In addition to the 800 – 1,000 wild marine mammals we rescue and rehabilitate each year, the Center also engages 100,000 people of all ages in marine science and conservation. The Center is the largest marine mammal hospital and education center in the world, and our programs serve teachers, students, and schools, the public, organizational partners, and emerging leaders in veterinary science and research, animal care and husbandry, and conservation education. Over 1,300 committed volunteers make the Center’s impact possible and keep it operating 24 hours a day, 365 days a year.

  • How is your organization collecting feedback from the people you serve?

    SMS text surveys, Electronic surveys (by email, tablet, etc.), Paper surveys, Focus groups or interviews (by phone or in person), Community meetings/Town halls, Constituent (client or resident, etc.) advisory committees, Suggestion box/email,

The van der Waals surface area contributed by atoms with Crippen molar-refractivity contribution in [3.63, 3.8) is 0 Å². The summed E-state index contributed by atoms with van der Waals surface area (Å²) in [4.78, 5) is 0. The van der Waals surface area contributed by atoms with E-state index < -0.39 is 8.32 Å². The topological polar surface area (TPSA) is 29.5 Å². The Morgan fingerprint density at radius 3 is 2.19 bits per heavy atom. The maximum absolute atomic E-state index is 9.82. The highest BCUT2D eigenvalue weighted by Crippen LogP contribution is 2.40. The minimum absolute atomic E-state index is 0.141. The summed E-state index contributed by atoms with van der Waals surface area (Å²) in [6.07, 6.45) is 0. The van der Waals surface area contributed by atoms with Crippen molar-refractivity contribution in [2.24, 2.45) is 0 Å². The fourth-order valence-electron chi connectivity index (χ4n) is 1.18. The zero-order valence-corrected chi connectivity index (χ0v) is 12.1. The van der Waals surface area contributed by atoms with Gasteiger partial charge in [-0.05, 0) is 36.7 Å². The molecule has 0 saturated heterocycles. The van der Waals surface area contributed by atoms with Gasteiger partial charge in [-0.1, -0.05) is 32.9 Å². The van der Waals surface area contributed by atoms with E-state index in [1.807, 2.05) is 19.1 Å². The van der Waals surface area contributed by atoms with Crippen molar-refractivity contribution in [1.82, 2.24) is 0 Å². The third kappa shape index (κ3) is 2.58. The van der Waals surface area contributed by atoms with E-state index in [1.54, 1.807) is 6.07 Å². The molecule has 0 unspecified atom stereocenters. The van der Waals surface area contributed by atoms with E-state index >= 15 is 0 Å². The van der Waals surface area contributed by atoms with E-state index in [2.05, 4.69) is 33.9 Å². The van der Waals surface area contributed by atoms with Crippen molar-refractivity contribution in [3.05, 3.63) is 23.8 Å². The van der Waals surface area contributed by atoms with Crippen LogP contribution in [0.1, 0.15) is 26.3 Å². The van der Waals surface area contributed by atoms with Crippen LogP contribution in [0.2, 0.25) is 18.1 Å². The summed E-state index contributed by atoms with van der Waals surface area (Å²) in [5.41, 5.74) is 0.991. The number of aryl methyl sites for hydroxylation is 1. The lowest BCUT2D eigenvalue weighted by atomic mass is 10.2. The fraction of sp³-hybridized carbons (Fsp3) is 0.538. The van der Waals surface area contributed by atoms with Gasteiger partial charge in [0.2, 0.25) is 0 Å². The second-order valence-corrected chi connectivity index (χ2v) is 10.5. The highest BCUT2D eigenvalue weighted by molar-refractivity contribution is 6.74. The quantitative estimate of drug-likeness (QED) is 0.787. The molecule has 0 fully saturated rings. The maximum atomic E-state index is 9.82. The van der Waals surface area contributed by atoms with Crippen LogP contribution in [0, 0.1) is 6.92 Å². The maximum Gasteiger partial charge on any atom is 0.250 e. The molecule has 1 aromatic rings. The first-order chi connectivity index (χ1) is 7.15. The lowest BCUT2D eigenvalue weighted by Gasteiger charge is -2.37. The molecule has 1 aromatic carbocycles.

• How is your organization using feedback from the people you serve?

    To identify and remedy poor client service experiences, To identify bright spots and enhance positive service experiences, To make fundamental changes to our programs and/or operations, To inform the development of new programs/projects, To identify where we are less inclusive or equitable across demographic groups, To strengthen relationships with the people we serve, To understand people's needs and how we can help them achieve their goals,

  • What significant change resulted from feedback?

    As a leader in marine mammal care, the Center provides intensive, hands-on experience and training in our Teaching Hospital to 100 visitors from around the world, who go on to become leading contributors to the fields of veterinary medicine and marine science and conservation. We recently surveyed over 100 Teaching Hospital participants from the past five years. These former interns, externs, residents, and other participants reported significant gains in knowledge and critical skills in marine mammal care, science, and medicine, and many noted that their experience was invaluable and transformative. When we learned that they enthusiastically support the development of an alumni network to keep in touch with other alumni, we began the process of developing this network to meet their needs.